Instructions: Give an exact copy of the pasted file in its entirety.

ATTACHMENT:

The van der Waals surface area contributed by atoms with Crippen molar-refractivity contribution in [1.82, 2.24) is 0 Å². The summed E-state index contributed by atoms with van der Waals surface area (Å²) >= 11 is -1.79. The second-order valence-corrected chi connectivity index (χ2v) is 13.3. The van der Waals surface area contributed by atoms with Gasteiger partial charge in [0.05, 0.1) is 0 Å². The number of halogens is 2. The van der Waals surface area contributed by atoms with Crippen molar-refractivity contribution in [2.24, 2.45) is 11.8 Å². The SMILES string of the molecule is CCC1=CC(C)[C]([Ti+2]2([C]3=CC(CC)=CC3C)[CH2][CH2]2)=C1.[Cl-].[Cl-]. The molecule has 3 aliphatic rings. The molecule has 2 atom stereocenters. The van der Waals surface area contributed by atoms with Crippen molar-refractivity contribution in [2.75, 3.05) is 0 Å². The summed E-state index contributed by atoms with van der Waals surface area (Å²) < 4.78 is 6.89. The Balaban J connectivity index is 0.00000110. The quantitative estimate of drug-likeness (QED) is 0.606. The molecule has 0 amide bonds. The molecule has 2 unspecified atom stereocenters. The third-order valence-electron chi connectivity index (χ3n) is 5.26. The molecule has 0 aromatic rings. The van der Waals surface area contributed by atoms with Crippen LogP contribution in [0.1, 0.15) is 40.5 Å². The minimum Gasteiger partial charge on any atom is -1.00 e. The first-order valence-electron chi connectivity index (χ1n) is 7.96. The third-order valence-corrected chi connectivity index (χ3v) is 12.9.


The van der Waals surface area contributed by atoms with Crippen molar-refractivity contribution in [1.82, 2.24) is 0 Å². The summed E-state index contributed by atoms with van der Waals surface area (Å²) >= 11 is -1.79. The second-order valence-corrected chi connectivity index (χ2v) is 13.3. The van der Waals surface area contributed by atoms with Gasteiger partial charge in [0.05, 0.1) is 0 Å². The number of halogens is 2. The van der Waals surface area contributed by atoms with Crippen molar-refractivity contribution in [2.24, 2.45) is 11.8 Å². The SMILES string of the molecule is CCC1=CC(C)[C]([Ti+2]2([C]3=CC(CC)=CC3C)[CH2][CH2]2)=C1.[Cl-].[Cl-]. The molecule has 3 aliphatic rings. The molecule has 2 atom stereocenters. The van der Waals surface area contributed by atoms with Crippen molar-refractivity contribution in [2.75, 3.05) is 0 Å². The summed E-state index contributed by atoms with van der Waals surface area (Å²) < 4.78 is 6.89. The Balaban J connectivity index is 0.00000110. The quantitative estimate of drug-likeness (QED) is 0.606. The molecule has 0 amide bonds. The molecule has 2 unspecified atom stereocenters. The third-order valence-electron chi connectivity index (χ3n) is 5.26. The molecule has 0 aromatic rings. The van der Waals surface area contributed by atoms with Crippen LogP contribution in [0.1, 0.15) is 40.5 Å². The minimum Gasteiger partial charge on any atom is -1.00 e. The first-order valence-electron chi connectivity index (χ1n) is 7.96. The third-order valence-corrected chi connectivity index (χ3v) is 12.9.